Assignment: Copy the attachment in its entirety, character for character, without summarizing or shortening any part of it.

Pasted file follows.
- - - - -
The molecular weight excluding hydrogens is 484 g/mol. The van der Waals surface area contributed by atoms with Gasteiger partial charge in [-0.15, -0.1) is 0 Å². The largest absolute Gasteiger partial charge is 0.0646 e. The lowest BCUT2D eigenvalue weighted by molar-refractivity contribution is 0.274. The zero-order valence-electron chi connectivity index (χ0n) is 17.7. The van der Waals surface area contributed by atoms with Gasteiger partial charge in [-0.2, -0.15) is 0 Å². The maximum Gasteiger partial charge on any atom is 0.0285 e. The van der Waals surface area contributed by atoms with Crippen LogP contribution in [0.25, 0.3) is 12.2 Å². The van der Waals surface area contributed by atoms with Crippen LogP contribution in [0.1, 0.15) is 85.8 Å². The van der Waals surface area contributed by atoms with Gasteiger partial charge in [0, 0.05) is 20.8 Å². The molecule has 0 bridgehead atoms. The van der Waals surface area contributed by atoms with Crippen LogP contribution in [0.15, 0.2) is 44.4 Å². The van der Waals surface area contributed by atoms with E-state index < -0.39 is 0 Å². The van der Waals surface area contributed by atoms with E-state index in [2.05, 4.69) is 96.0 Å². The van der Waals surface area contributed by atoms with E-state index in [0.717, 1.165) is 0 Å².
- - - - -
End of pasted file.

The molecular weight excluding hydrogens is 484 g/mol. The van der Waals surface area contributed by atoms with Gasteiger partial charge in [-0.15, -0.1) is 0 Å². The largest absolute Gasteiger partial charge is 0.0646 e. The lowest BCUT2D eigenvalue weighted by molar-refractivity contribution is 0.274. The zero-order valence-electron chi connectivity index (χ0n) is 17.7. The van der Waals surface area contributed by atoms with Gasteiger partial charge in [-0.2, -0.15) is 0 Å². The maximum Gasteiger partial charge on any atom is 0.0285 e. The van der Waals surface area contributed by atoms with Crippen LogP contribution in [0.25, 0.3) is 12.2 Å². The van der Waals surface area contributed by atoms with Crippen LogP contribution in [0.1, 0.15) is 85.8 Å². The van der Waals surface area contributed by atoms with Gasteiger partial charge in [0, 0.05) is 20.8 Å². The molecule has 0 bridgehead atoms. The van der Waals surface area contributed by atoms with Crippen LogP contribution in [0.15, 0.2) is 44.4 Å². The van der Waals surface area contributed by atoms with E-state index < -0.39 is 0 Å². The van der Waals surface area contributed by atoms with E-state index in [2.05, 4.69) is 96.0 Å². The van der Waals surface area contributed by atoms with E-state index in [0.717, 1.165) is 0 Å².